The New Yorker Profiles David Simon and The Wire

October 17, 2007

You still have some time to get caught up before the final season of The Wire starts in January.  When the series concludes I have no doubt it will be the finest piece of television as literature to ever air.

Looking for a quick summary of the series to get you interested:

“The Wire,” Simon often says, is a show about how contemporary American society—and, particularly, “raw, unencumbered capitalism”—devalues human beings. He told me, “Every single moment on the planet, from here on out, human beings are worth less. We are in a post-industrial age. We don’t need as many of us as we once did. So, if the first season was about devaluing the cops who knew their beats and the corner boys slinging drugs, then the second was about devaluing the longshoremen and their labor, the third about people who wanted to make changes in the city, and the fourth was about kids who were being prepared, badly, for an economy that no longer really needs them. And the fifth? It’s about the people who are supposed to be monitoring all this and sounding the alarm—the journalists. The newsroom I worked in had four hundred and fifty people. Now it’s got three hundred. Management says, ‘We have to do more with less.’ That’s the bullshit of bean counters who care only about the bottom line. You do less with less.”

Need more?  Here are some great quotes from the article that may help convince you:

The show’s departure from Hollywood formulas may be nowhere more palpable than in its routine use of nonactors to fill the minor roles. No other television drama, it seems safe to say, features an actor whom one of the show’s lead writers helped put in prison with a thirty-four-year sentence. That is Melvin Williams, a Baltimore drug kingpin whom Ed Burns nabbed in a wiretap investigation in 1984; Simon reported on the case for the Sun. Williams plays the part of the Deacon, a community leader both savvy and wise.

‘The Wire’ is dissent,” he says. “It is perhaps the only storytelling on television that overtly suggests that our political and economic and social constructs are no longer viable, that our leadership has failed us relentlessly, and that no, we are not going to be all right.” He also likes to say that “The Wire” is a story about the “decline of the American empire.”

Critics, meanwhile, have compared the show to a great Victorian novel. The Chicago Tribune, Salon, and the San Francisco Chronicle have called it the best show on television. Jacob Weisberg, writing in Slate, went even further, declaring that “The Wire” was the best American television series that had ever been broadcast: “No other program has ever done anything remotely like what this one does, namely to portray the social, political, and economic life of an American city with the scope, observational precision, and moral vision of great literature.” Sometimes the fan base of “The Wire” seems like the demographics of many American cities—mainly the urban poor and the affluent élite, with the middle class hollowed out.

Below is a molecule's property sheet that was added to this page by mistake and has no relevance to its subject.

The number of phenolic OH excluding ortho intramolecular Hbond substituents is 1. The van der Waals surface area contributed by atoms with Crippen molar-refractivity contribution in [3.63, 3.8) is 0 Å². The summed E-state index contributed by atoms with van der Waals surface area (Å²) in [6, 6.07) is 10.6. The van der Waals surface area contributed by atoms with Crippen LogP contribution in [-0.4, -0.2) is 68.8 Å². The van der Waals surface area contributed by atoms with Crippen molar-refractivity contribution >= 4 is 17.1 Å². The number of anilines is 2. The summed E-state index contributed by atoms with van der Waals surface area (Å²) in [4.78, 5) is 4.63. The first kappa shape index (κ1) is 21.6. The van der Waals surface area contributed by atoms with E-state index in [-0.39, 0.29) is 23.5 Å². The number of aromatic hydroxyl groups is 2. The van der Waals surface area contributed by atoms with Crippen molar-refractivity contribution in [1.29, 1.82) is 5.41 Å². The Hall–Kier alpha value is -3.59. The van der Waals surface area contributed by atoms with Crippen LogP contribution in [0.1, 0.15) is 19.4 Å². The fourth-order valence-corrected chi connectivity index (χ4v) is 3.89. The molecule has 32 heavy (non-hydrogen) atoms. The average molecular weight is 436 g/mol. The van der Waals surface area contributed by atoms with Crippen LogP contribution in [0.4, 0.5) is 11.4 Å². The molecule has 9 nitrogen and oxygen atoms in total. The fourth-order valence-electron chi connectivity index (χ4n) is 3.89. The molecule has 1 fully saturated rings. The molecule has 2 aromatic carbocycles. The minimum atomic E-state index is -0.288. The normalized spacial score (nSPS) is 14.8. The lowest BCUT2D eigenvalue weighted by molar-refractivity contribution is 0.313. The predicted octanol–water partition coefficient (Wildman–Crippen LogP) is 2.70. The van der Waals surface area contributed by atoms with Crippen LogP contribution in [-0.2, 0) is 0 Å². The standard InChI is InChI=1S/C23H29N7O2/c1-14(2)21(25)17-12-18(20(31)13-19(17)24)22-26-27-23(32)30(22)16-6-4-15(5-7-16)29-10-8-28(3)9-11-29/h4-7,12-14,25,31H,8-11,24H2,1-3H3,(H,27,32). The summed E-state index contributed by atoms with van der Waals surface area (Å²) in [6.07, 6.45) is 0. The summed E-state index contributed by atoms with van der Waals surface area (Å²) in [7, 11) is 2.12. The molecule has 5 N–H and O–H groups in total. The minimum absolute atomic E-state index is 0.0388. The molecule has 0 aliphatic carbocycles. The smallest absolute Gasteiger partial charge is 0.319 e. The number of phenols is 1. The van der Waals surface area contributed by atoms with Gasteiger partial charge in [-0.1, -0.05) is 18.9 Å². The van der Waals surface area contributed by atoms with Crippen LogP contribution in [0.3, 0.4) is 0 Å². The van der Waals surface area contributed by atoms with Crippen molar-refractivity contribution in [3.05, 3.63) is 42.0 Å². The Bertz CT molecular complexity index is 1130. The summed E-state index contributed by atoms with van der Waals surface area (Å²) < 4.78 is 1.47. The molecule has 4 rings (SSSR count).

Read the whole article here and if you’re still not convinced, just trust me.  It is like no other show or movie I’ve seen or even comparable to any book I’ve read in terms of the canvas it paints with a sweeping story arc, complex and flawed characters and a mix of hope and tragedy that weaves its way through every episode of every season to date.

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Prison Break – Season 3, Episode 2 – Fire/ Water

September 27, 2007

I actually enjoyed this week’s Prison Break.  I know I sound surprised but the show has been so hit and miss you never know which side it’s going to lean toward.  Before I jump into what I like about the show, I’m going to get what I disliked out of the way.  One word – Sucre.  With all the new characters and still so many of the old around, he seems completely unnecessary.

Enough of the bad, on to the good.  First, the show looks great in high-def.   It really enhances the experience when it looks this good and takes advantage of the widescreen.  As for the storyline, the show feels like it’s raised the stakes this season.  Unlike last season’s disjointed chase across America, the Panama jail feels serious – from Bellick in a diaper to the lack of water to the absence of guards to Lechero, the informal head of the prison (the amazing Bunny Colvin from the Wire) who keeps these hardened criminals in line.  The events set up a feeling of danger, and the possibility that anything can happen which shows like Prison Break require to stay interesting.  Even the conspiracy story which has Michael trying to break a man named James Whistler out of prison in order to save Sara and Linc’s son is actually interesting and seems challenging.

For the first time in a long time I’m feeling like the decision to continue with a third season may not have been a mistake.  Bring on episode 3.

Avi’s Episode Rating: B+